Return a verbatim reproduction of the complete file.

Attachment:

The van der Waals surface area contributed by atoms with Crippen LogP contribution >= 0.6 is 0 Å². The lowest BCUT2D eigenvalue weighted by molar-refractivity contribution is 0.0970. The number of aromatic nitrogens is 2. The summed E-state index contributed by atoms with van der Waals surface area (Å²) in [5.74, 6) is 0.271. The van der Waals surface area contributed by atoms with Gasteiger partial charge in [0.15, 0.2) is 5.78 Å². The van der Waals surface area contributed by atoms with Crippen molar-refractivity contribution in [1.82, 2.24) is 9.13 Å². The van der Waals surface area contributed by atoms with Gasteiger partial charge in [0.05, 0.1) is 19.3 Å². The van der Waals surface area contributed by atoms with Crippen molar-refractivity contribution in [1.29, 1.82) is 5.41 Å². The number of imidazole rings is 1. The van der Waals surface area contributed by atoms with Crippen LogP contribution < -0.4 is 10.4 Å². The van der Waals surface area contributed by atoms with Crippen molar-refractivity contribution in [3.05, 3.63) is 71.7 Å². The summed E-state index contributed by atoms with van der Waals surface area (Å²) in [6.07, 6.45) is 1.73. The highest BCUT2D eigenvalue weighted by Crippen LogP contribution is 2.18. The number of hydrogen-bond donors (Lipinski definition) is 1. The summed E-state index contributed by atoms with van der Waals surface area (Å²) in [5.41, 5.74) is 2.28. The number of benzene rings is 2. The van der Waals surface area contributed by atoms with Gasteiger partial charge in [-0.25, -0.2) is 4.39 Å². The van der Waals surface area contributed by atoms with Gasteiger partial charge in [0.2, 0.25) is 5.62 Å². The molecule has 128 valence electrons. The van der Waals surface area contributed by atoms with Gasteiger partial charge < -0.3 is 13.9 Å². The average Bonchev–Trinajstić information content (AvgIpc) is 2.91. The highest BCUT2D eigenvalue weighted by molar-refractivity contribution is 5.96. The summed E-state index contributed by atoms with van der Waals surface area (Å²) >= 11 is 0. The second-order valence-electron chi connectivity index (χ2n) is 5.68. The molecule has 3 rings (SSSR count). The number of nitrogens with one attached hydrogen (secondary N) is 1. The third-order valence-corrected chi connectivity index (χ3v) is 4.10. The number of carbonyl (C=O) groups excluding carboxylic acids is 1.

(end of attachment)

The van der Waals surface area contributed by atoms with Crippen LogP contribution >= 0.6 is 0 Å². The lowest BCUT2D eigenvalue weighted by molar-refractivity contribution is 0.0970. The number of aromatic nitrogens is 2. The summed E-state index contributed by atoms with van der Waals surface area (Å²) in [5.74, 6) is 0.271. The van der Waals surface area contributed by atoms with Gasteiger partial charge in [0.15, 0.2) is 5.78 Å². The van der Waals surface area contributed by atoms with Crippen molar-refractivity contribution in [1.82, 2.24) is 9.13 Å². The van der Waals surface area contributed by atoms with Gasteiger partial charge in [0.05, 0.1) is 19.3 Å². The van der Waals surface area contributed by atoms with Crippen molar-refractivity contribution in [1.29, 1.82) is 5.41 Å². The number of imidazole rings is 1. The van der Waals surface area contributed by atoms with Crippen LogP contribution < -0.4 is 10.4 Å². The van der Waals surface area contributed by atoms with Crippen molar-refractivity contribution in [3.05, 3.63) is 71.7 Å². The summed E-state index contributed by atoms with van der Waals surface area (Å²) in [6.07, 6.45) is 1.73. The highest BCUT2D eigenvalue weighted by Crippen LogP contribution is 2.18. The number of hydrogen-bond donors (Lipinski definition) is 1. The summed E-state index contributed by atoms with van der Waals surface area (Å²) in [5.41, 5.74) is 2.28. The number of benzene rings is 2. The van der Waals surface area contributed by atoms with Gasteiger partial charge in [-0.25, -0.2) is 4.39 Å². The van der Waals surface area contributed by atoms with Gasteiger partial charge in [0.2, 0.25) is 5.62 Å². The molecule has 128 valence electrons. The van der Waals surface area contributed by atoms with Gasteiger partial charge < -0.3 is 13.9 Å². The average Bonchev–Trinajstić information content (AvgIpc) is 2.91. The highest BCUT2D eigenvalue weighted by molar-refractivity contribution is 5.96. The summed E-state index contributed by atoms with van der Waals surface area (Å²) >= 11 is 0. The second-order valence-electron chi connectivity index (χ2n) is 5.68. The molecule has 3 rings (SSSR count). The number of nitrogens with one attached hydrogen (secondary N) is 1. The third-order valence-corrected chi connectivity index (χ3v) is 4.10. The number of carbonyl (C=O) groups excluding carboxylic acids is 1.